British tennis star, Andy Murray has pulled through his first match on the court after the ordeal of a career-saving hip operation with an impressive victory in the Queen’s doubles.
The pair won 7-6 (7-5) 6-3 against Colombian top seeds Robert Farah and Juan Sebastian Cabal.
“It was brilliant. I enjoyed it a lot,” Murray told BBC Sport. “I was a bit slow at the beginning and got better as the match went on.
“I’m fortunate to be back playing again.
“Leading up to the match I was quite relaxed but I was a bit nervous when we started walking to the court. You want the nerves and the butterflies in the stomach and I had that.”
For three-time Grand Slam champion, Murray, this was not about the result. This was simply about whether his new metal hip could stand up to the rigours of competitive tennis.
The Scottish man could not hide his delight in clinching victory over one of the world’s best doubles pairs at the west London club.
Murray’s face cracked into a broad grin as a return into the net secured the match, Lopez then standing back on the sideline to allow the former world number one to take the acclaim of an adoring crowd.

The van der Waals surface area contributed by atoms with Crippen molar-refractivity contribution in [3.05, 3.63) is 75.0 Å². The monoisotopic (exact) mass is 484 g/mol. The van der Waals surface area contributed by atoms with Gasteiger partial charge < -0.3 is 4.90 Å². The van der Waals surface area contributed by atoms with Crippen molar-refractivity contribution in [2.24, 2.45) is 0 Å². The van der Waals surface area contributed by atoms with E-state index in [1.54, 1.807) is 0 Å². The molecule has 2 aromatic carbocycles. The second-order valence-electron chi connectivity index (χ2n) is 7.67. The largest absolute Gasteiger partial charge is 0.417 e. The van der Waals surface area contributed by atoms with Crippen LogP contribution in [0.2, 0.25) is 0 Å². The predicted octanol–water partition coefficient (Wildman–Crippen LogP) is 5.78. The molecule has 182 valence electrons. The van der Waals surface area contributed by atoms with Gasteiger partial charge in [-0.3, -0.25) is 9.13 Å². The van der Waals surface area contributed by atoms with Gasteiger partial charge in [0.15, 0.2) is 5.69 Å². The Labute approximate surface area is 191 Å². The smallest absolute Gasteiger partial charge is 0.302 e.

“I learnt quite a bit tonight,” added Murray. “I expected to be the worst player and to not feel particularly good on the court, which was probably the case in the first set.
“But then I think I started to play better in the second and started to serve a bit better, see the returns a little bit better and things.
“I have zero discomfort in my hip after the match. Nothing. And if I had not done this last year, I’d be here aching, throbbing, and feel bad the next day.
“So I’ll just keep pushing and see how it goes. But I feel optimistic about the future. I don’t know how long it will take to get to that level, but, hopefully not too long.”
Those who had not already secured tickets in advance queued up outside the gates for resales, meaning Centre Court was largely full when play started about 18:45 BST.
Every winner was met with encouraging cheers and hearty applause, with Murray’s wife Kim cheering him on from the front row along with coach Jamie Delgado and other key members of his team.
Most importantly, the two-time Wimbledon singles champion moved freely and was limp free, showing a sharpness perhaps many did not expect to see from a player at his stage of recovery.
By Kayode Oniwinde